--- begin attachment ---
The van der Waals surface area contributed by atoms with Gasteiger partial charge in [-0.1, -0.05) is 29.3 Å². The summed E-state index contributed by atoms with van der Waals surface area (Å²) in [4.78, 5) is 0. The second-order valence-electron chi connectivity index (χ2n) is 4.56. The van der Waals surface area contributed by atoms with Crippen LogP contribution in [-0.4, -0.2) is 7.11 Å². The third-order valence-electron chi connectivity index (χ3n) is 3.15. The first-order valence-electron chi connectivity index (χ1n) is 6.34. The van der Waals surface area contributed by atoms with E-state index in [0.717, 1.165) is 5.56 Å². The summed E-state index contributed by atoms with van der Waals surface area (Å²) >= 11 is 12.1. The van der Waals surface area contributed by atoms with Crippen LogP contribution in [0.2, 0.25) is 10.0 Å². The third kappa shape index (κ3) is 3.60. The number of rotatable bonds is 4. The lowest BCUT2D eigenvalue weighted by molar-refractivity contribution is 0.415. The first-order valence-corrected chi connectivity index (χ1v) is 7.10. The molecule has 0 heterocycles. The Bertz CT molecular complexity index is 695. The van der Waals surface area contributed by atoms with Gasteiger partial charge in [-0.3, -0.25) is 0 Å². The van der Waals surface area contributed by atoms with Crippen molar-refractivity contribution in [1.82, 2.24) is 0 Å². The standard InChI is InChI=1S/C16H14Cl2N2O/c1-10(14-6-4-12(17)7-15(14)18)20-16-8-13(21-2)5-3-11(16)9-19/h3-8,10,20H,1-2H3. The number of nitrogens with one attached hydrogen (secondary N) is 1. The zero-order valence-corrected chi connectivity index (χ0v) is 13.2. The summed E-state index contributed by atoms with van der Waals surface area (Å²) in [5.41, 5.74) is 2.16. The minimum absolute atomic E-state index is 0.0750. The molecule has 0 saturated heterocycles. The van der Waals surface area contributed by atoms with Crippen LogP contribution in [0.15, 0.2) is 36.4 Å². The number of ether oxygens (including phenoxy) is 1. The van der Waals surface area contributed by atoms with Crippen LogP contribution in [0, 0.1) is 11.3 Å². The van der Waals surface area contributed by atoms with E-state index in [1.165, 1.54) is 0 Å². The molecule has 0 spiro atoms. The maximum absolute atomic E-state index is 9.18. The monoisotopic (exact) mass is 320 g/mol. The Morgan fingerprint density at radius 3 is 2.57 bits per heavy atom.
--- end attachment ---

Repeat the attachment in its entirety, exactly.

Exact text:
The van der Waals surface area contributed by atoms with Gasteiger partial charge in [-0.1, -0.05) is 29.3 Å². The summed E-state index contributed by atoms with van der Waals surface area (Å²) in [4.78, 5) is 0. The second-order valence-electron chi connectivity index (χ2n) is 4.56. The van der Waals surface area contributed by atoms with Crippen LogP contribution in [-0.4, -0.2) is 7.11 Å². The third-order valence-electron chi connectivity index (χ3n) is 3.15. The first-order valence-electron chi connectivity index (χ1n) is 6.34. The van der Waals surface area contributed by atoms with E-state index in [0.717, 1.165) is 5.56 Å². The summed E-state index contributed by atoms with van der Waals surface area (Å²) >= 11 is 12.1. The van der Waals surface area contributed by atoms with Crippen LogP contribution in [0.2, 0.25) is 10.0 Å². The third kappa shape index (κ3) is 3.60. The number of rotatable bonds is 4. The lowest BCUT2D eigenvalue weighted by molar-refractivity contribution is 0.415. The first-order valence-corrected chi connectivity index (χ1v) is 7.10. The molecule has 0 heterocycles. The Bertz CT molecular complexity index is 695. The van der Waals surface area contributed by atoms with Gasteiger partial charge in [-0.3, -0.25) is 0 Å². The van der Waals surface area contributed by atoms with Crippen molar-refractivity contribution in [1.82, 2.24) is 0 Å². The standard InChI is InChI=1S/C16H14Cl2N2O/c1-10(14-6-4-12(17)7-15(14)18)20-16-8-13(21-2)5-3-11(16)9-19/h3-8,10,20H,1-2H3. The number of nitrogens with one attached hydrogen (secondary N) is 1. The zero-order valence-corrected chi connectivity index (χ0v) is 13.2. The summed E-state index contributed by atoms with van der Waals surface area (Å²) in [5.41, 5.74) is 2.16. The minimum absolute atomic E-state index is 0.0750. The molecule has 0 saturated heterocycles. The van der Waals surface area contributed by atoms with Crippen LogP contribution in [0.15, 0.2) is 36.4 Å². The number of ether oxygens (including phenoxy) is 1. The van der Waals surface area contributed by atoms with Crippen LogP contribution in [0, 0.1) is 11.3 Å². The van der Waals surface area contributed by atoms with E-state index in [1.165, 1.54) is 0 Å². The molecule has 0 spiro atoms. The maximum absolute atomic E-state index is 9.18. The monoisotopic (exact) mass is 320 g/mol. The Morgan fingerprint density at radius 3 is 2.57 bits per heavy atom.